Paul Thek: Selected Drawings 1966 - 1988
Feb 4 – Mar 13, 1999
Alexander and Bonin is pleased to announce an exhibition of drawings by Paul Thek (1933-1988) from February 4 through March 13, 1999.
The exhibition will present a selection of drawings from the years 1966 - 1988 and will include both well known and less familiar images. Nearly all of the works are being shown in New York for the first time. Thek's drawings on newspaper from the mid-1970s are his most widely known works on paper, several of which will be included in the exhibition along with examples of his last works characterized by phrases scratched into loosely painted acrylic on newspaper. Several less familiar drawings (mostly from the early 1970s) are of a more personal nature -- self-portraits, surprisingly exquisite landscape drawings of Thek's beloved Ponza, and the often whimsical drawings he made in notebooks.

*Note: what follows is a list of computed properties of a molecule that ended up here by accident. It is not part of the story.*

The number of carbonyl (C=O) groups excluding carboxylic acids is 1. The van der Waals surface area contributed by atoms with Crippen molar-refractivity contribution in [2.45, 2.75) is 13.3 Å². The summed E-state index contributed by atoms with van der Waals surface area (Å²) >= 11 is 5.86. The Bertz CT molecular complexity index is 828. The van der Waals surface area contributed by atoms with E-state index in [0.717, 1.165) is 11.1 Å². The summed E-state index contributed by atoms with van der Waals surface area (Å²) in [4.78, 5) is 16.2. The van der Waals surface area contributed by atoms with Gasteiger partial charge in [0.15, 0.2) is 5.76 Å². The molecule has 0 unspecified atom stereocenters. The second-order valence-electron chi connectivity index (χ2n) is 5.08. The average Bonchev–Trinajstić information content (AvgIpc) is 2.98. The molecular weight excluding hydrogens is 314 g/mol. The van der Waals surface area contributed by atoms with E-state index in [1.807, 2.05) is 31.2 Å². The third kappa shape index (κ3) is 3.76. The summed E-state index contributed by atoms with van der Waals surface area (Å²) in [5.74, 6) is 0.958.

Paul Thek was born in Brooklyn in 1933. He studied at the Art Students League and Pratt Institute in the early 1950's and was primarily a painter until the mid-1960's when he produced a well-known body of work, The Technological Reliquaries, wax sculptures which looked like raw meat or human limbs and were encased in plexiglas vitrines. Large scale full body casts followed, sometimes set into specific environments. In the late 1960's and 1970's Thek spent much of his time in Europe making room size installations constructed from transitory materials such as sand, newspaper and trees. Aside from the 60's sculptures and a group of bronzes made in Rome in the mid-1970's Thek's existing artworks are paintings and drawings. There have been two retrospectives of his work -- ICA, Philadelphia, 1977 and Witte de With, Rotterdam, 1995 (traveled). Most recently his work was shown in the ICA, Philadelphia's 35th Anniversary show and a one-person exhibition at the Arts Club, Chicago (catalogue available). Thek's work is included in numerous American and European museum collections with particularly strong representation of his drawings at the Museum of Modern Art, New York and the Philadelphia Museum of Art.